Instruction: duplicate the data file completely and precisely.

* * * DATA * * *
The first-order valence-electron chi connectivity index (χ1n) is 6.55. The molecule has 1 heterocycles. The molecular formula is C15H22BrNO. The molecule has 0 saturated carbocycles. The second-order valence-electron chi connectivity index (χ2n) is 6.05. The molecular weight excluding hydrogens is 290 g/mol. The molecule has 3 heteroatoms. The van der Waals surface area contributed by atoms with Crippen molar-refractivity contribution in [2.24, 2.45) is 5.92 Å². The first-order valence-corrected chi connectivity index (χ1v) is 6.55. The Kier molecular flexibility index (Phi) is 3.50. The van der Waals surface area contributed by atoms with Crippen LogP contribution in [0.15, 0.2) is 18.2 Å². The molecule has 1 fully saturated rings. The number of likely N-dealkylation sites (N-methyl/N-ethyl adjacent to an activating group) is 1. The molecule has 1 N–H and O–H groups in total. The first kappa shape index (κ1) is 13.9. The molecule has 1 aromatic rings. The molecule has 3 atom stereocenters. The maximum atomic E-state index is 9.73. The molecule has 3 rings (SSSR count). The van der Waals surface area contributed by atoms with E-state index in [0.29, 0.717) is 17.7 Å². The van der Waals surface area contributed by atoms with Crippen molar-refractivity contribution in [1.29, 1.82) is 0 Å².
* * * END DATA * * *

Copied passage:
The first-order valence-electron chi connectivity index (χ1n) is 6.55. The molecule has 1 heterocycles. The molecular formula is C15H22BrNO. The molecule has 0 saturated carbocycles. The second-order valence-electron chi connectivity index (χ2n) is 6.05. The molecular weight excluding hydrogens is 290 g/mol. The molecule has 3 heteroatoms. The van der Waals surface area contributed by atoms with Crippen molar-refractivity contribution in [2.24, 2.45) is 5.92 Å². The first-order valence-corrected chi connectivity index (χ1v) is 6.55. The Kier molecular flexibility index (Phi) is 3.50. The van der Waals surface area contributed by atoms with Crippen LogP contribution in [0.15, 0.2) is 18.2 Å². The molecule has 1 fully saturated rings. The number of likely N-dealkylation sites (N-methyl/N-ethyl adjacent to an activating group) is 1. The molecule has 1 N–H and O–H groups in total. The first kappa shape index (κ1) is 13.9. The molecule has 1 aromatic rings. The molecule has 3 atom stereocenters. The maximum atomic E-state index is 9.73. The molecule has 3 rings (SSSR count). The van der Waals surface area contributed by atoms with E-state index in [0.29, 0.717) is 17.7 Å². The van der Waals surface area contributed by atoms with Crippen molar-refractivity contribution in [1.29, 1.82) is 0 Å².